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Go Back   SailNet Community > General Interest Forums > Gear & Maintenance
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  #11  
Old 01-19-2007
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It sounds like you are at the end of your rope (read "line").

You need to treat with biocide on a full tank of fuel (i.e. top it off) and install a polishing system. I am partial to filters installed in the vacuum side of the system and filters that match what you currently are using (i.e. RACOR). Once you complete the installation, rotate you fuel through the filter. Install vacuum gauges on your filters, this way you can monitor the rate at which you are clogging the filters and you'll know when the filter has served its useful life. You will soon see at drastic change in the rate at which the polishing filter is getting clogged. I would then polish the fuel on a regular basis.

When you design the polishing system try to make it versatile. For example, use it to polish while underway and/or to pre-filter en route to your primary. Make sure you use the proper pump, i.e. for use with diesel fuel. Install a suction tube that reaches all the way down to the bottom of your tank if at all possible i.e. "stripping line".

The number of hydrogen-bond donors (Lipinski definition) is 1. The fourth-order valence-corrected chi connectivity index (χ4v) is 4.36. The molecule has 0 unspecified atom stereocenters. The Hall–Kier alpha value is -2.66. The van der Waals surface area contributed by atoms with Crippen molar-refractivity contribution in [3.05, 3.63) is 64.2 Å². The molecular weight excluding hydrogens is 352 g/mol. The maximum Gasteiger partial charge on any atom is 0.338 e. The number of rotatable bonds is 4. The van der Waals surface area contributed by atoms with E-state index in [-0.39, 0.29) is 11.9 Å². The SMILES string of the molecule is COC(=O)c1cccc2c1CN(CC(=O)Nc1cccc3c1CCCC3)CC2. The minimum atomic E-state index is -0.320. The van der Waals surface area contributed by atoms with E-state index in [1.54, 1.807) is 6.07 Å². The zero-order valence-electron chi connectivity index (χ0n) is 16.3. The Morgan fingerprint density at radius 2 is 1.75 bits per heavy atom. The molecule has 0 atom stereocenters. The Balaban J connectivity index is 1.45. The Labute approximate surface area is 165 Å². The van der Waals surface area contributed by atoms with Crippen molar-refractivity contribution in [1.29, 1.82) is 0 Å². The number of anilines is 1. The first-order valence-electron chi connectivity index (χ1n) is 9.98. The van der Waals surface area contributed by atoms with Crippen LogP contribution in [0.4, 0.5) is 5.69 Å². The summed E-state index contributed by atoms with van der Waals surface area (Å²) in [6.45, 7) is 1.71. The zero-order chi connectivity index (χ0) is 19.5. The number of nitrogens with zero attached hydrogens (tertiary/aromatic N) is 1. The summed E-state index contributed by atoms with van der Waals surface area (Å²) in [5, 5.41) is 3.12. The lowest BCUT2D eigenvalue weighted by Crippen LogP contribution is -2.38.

I have been in your shoes before, but, with 4,000 gal of contaminated fuel on 8,500 K gal capacity tanks. I was plugging my polishing filters every 250 or so gal while burning 120 gal an hour underway; by the time I refueled we had no more problems... never opened the tanks.

There is hope....
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  #12  
Old 01-20-2007
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Quote:
Originally Posted by georgellop
It sounds like you are at the end of your rope (read "line").

You need to treat with biocide on a full tank of fuel (i.e. top it off) and install a polishing system. I am partial to filters installed in the vacuum side of the system and filters that match what you currently are using (i.e. RACOR). Once you complete the installation, rotate you fuel through the filter. Install vacuum gauges on your filters, this way you can monitor the rate at which you are clogging the filters and you'll know when the filter has served its useful life. You will soon see at drastic change in the rate at which the polishing filter is getting clogged. I would then polish the fuel on a regular basis.

I don't have this problem, but I have a plan to avoid it...

We are planning to circumnavigate in '09 and I have starting to buy stuff to improve the boat's systems. Currently, I have a Westerbeke W-52 with two steel keel tanks of 50 gallons each hooked to a manifold that allows delivery and return from either tank, or conversely, delivery from one and return to the other.